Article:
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by Erin Weaver

Spring can be one of the most beautiful seasons on the farm. The sun is coming out again, flowers are popping out of the ground in bursts of color, and baby animals are on their way. However, equally, spring can strike fear into the hearts of even the most optimistic farmgirls. If you haven’t planned ahead, it can easily become a three-month-long struggle of breaking up hard ground, sowing new crops, and birthing a seemingly endless stream of livestock.

There are several simple things you can do to get ahead before spring hits your farm. Put these spring organization tips into place on your farm so you can enjoy the fair weather without the associated stress.

Inspect The Premises

Take a proper walk around your farm and make note of any buildings, fences, or pieces of machinery that need some attention. This is the perfect time to pinpoint potential repairs or replacements before the hustle and bustle of spring takes over. You can sort these issues out over the quiet winter season, or make plans to get them sorted in the months ahead.

Test Your Soil

You’re probably preparing for spring sowing, so now is the time to test the pH and nutrient levels in your soil. This will help you plan out potential crop types and fertilizers so you can avoid over-fertilizing and help your soil to stay healthy, fertile, and well-managed.

Start Weeding

Weeds can seriously hamper new crops, so take the time to plan out a weeding process or even get started with the weeding ahead of time. You might be weeding manually by hand or using a cultivator. Whatever the case, breaking up the ground and making it fresh is important for the health of your future crops.

Make A Crop Plan

Take some time to plan out what crops you’ll be planting, where you should plant them, and when. Some crops take far longer to grow than others (think corn and tomatoes), while some are super quick. You can maximize your space and pave the way for a good harvest by planning out your crops ahead of time.

Get Up-To-Date On Animal Health

Birthing season is on the way and you want your animals to be in good shape throughout. Have a vet check the health of your livestock and make sure that all of their inoculations are up-to-date. This will set you up for a healthier and less hectic season ahead.

Prepare For Newbies

Use the winter to get your farm ready for all the new animals that are going to arrive in the spring. Make sure that you’ve got all the necessary bedding, feed, water, and supplies necessary for your new arrivals to make birthing season less hectic.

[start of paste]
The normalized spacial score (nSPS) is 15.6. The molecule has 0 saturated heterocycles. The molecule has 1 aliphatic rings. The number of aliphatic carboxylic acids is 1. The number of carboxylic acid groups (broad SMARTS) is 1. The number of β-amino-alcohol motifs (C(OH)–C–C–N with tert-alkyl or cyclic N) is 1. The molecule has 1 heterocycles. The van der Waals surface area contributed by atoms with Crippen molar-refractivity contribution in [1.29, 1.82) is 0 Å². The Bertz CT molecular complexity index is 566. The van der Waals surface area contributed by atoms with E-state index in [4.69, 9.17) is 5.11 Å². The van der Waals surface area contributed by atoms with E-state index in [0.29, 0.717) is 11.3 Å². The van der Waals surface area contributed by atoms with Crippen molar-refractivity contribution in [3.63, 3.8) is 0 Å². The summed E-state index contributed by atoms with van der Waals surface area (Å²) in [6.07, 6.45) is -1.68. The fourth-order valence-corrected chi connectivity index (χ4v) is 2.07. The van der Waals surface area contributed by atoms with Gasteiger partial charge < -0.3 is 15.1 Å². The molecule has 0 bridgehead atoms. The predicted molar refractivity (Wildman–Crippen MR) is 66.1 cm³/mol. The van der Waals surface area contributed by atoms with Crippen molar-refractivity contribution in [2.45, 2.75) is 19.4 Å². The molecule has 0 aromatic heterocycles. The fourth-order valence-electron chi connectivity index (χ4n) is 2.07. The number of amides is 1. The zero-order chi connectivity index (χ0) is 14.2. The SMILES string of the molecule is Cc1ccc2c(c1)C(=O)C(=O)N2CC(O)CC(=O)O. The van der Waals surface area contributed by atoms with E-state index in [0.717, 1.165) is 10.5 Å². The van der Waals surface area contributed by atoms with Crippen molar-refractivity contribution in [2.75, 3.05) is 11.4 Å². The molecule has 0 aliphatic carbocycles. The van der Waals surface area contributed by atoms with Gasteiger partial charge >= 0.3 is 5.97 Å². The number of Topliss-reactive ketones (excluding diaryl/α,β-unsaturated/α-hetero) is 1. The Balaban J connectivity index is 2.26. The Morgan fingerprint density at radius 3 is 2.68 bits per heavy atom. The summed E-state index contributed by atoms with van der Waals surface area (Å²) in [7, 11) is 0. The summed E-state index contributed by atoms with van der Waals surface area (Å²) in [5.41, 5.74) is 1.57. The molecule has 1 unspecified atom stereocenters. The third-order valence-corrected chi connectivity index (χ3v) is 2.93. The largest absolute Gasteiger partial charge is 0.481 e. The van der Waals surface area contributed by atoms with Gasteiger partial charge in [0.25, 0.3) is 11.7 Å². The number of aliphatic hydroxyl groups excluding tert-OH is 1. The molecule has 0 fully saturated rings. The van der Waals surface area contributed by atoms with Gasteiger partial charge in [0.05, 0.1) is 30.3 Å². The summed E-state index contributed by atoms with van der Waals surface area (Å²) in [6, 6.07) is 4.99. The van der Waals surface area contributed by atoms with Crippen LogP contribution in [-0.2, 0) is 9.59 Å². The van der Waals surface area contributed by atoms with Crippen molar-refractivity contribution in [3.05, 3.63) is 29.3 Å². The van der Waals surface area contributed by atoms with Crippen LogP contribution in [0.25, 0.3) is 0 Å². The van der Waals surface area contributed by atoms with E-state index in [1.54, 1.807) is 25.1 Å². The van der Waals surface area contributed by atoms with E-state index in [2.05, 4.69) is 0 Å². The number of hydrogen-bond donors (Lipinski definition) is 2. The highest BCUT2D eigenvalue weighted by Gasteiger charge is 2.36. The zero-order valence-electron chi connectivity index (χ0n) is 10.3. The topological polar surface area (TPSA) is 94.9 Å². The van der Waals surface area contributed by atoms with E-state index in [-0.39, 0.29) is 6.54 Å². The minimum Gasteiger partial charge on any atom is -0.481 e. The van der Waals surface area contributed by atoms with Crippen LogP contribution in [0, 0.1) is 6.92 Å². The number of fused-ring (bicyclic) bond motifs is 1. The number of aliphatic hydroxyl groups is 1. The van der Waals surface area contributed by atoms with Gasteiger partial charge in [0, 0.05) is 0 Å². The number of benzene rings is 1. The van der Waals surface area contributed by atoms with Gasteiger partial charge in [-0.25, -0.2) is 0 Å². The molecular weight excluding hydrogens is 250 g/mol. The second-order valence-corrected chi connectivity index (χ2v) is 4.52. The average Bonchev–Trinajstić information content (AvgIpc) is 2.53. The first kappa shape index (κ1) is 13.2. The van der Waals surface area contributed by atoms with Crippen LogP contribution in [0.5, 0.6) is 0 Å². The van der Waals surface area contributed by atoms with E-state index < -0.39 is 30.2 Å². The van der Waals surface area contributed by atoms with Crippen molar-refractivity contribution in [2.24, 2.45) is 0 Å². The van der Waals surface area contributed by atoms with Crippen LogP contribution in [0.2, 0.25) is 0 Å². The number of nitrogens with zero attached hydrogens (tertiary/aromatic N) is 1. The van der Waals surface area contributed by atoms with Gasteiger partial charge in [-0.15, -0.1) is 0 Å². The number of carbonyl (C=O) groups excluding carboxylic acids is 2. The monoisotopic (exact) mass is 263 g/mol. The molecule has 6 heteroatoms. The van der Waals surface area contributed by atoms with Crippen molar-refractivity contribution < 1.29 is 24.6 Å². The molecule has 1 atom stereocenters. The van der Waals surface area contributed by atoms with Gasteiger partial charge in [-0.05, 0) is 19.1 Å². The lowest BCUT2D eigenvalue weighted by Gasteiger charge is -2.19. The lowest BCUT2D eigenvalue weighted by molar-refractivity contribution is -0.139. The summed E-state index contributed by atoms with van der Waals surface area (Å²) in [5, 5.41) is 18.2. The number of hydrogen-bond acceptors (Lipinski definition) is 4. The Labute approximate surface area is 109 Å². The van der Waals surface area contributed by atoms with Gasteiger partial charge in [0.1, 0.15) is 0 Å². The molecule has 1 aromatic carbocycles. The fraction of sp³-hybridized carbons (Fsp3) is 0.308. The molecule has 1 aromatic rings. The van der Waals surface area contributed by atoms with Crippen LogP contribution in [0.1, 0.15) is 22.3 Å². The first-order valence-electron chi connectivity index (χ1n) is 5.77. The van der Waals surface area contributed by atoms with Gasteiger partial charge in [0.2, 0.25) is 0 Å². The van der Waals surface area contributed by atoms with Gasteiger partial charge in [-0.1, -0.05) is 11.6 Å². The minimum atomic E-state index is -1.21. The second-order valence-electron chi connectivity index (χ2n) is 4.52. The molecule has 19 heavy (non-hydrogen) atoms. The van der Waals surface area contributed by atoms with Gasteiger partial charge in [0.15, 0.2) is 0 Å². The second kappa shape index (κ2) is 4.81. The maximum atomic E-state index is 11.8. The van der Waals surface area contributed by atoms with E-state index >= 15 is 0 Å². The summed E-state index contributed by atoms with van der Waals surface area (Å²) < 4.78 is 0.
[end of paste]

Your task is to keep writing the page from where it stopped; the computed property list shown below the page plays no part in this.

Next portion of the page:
Be the farmgirl who’s ready for spring by doing some smart organization ahead of time. You’ll thank yourself later on when you’re not running around in a frenzy for the rest of the year.

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How To Use Beeswax

Bees are an amazing addition to any homestead. Their honey is the perfect natural sweetener that does wonders in home baking. Honey production also creates beeswax, an all-purpose material for frugal, natural living. Instead of tossing your beeswax, put it to work! Here are a few useful ways to make the most of beeswax around your home.

Beeswax Wraps

Cling wrap is so 1998. You can make a reusable, eco-friendly version of cling wrap with beeswax. Cut a natural cotton cloth or muslin into your desired size and shape. You can easily cut the fabric using a sheet pan as a guide.

Preheat your oven to 120 degrees. Lay your cloth over a sheet pan (you might want to use an old sheet pan–this gets messy). Generously sprinkle grated beeswax over the cloth. Let the cloth bake in the oven until all of the beeswax melts. Use an old paint brush to slather the melted beeswax evenly on the cloth. Hang the cloth dry on your porch or clothesline. The beeswax will harden within 20 minutes.

Use this waterproof cling wrap to cover bowls, raising bread, and even to pack lunches.

Candles

You haven’t lived if you’ve never smelled a beeswax candle. An easy way to put beeswax to work is to create your own candles. You can even use essential oils like citronella to make bug repellent candles.

To quickly DIY beeswax candles, tape a wick into the bottom of a clean leftover tin can. Melt beeswax in a double boiler and pour into the can. Stir in essential oils if desired. You’ll need to prop up the wick with popsicle sticks while the wax sets up.

Pomade

Never buy hair gel again. With beeswax, coconut oil, and essential oils, you can DIY a pomade that’s better than store bought. Simply heat equal parts beeswax and coconut oil in a double boiler. Pour into a container and allow to briefly cool; stir in essential oils if desired. Use a small amount of pomade each day for fabulous hair. It’s also great for your skin!

Beekeeping provides an endless supply of honey and wax, two essential materials for luxurious, frugal homesteading. Instead of tossing your beeswax, make it work for you in a variety of easy household applications.


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